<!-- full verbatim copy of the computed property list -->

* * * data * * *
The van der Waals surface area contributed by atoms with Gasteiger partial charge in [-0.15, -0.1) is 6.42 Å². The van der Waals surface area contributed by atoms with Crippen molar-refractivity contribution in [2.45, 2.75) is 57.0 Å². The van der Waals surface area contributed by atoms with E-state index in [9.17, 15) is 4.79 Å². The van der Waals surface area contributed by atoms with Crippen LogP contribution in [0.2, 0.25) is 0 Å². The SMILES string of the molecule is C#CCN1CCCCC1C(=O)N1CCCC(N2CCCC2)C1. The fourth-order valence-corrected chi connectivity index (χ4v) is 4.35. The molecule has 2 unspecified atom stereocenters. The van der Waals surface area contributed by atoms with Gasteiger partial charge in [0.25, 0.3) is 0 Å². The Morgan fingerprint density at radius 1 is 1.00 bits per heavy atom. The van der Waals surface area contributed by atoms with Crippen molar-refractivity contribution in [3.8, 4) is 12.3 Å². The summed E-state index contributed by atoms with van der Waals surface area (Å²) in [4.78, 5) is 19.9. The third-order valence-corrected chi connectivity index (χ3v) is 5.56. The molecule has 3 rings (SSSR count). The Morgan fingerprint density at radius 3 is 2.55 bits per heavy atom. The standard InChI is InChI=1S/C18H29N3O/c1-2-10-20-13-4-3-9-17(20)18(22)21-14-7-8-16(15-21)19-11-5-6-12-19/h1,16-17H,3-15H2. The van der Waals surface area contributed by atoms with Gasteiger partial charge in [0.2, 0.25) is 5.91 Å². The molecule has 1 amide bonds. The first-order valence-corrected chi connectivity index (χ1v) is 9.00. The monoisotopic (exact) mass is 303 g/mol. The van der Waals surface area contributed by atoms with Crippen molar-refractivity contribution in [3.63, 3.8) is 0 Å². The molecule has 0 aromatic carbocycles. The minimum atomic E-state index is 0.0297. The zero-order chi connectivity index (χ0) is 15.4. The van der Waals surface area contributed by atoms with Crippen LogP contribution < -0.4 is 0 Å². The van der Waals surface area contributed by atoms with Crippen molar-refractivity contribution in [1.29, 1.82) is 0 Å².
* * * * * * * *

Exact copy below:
The van der Waals surface area contributed by atoms with Gasteiger partial charge in [-0.15, -0.1) is 6.42 Å². The van der Waals surface area contributed by atoms with Crippen molar-refractivity contribution in [2.45, 2.75) is 57.0 Å². The van der Waals surface area contributed by atoms with E-state index in [9.17, 15) is 4.79 Å². The van der Waals surface area contributed by atoms with Crippen LogP contribution in [0.2, 0.25) is 0 Å². The SMILES string of the molecule is C#CCN1CCCCC1C(=O)N1CCCC(N2CCCC2)C1. The fourth-order valence-corrected chi connectivity index (χ4v) is 4.35. The molecule has 2 unspecified atom stereocenters. The van der Waals surface area contributed by atoms with Gasteiger partial charge in [0.25, 0.3) is 0 Å². The Morgan fingerprint density at radius 1 is 1.00 bits per heavy atom. The van der Waals surface area contributed by atoms with Crippen molar-refractivity contribution in [3.8, 4) is 12.3 Å². The summed E-state index contributed by atoms with van der Waals surface area (Å²) in [4.78, 5) is 19.9. The third-order valence-corrected chi connectivity index (χ3v) is 5.56. The molecule has 3 rings (SSSR count). The Morgan fingerprint density at radius 3 is 2.55 bits per heavy atom. The standard InChI is InChI=1S/C18H29N3O/c1-2-10-20-13-4-3-9-17(20)18(22)21-14-7-8-16(15-21)19-11-5-6-12-19/h1,16-17H,3-15H2. The van der Waals surface area contributed by atoms with Gasteiger partial charge in [0.2, 0.25) is 5.91 Å². The molecule has 1 amide bonds. The first-order valence-corrected chi connectivity index (χ1v) is 9.00. The monoisotopic (exact) mass is 303 g/mol. The van der Waals surface area contributed by atoms with Crippen molar-refractivity contribution in [3.63, 3.8) is 0 Å². The molecule has 0 aromatic carbocycles. The minimum atomic E-state index is 0.0297. The zero-order chi connectivity index (χ0) is 15.4. The van der Waals surface area contributed by atoms with Crippen LogP contribution < -0.4 is 0 Å². The van der Waals surface area contributed by atoms with Crippen molar-refractivity contribution in [1.29, 1.82) is 0 Å².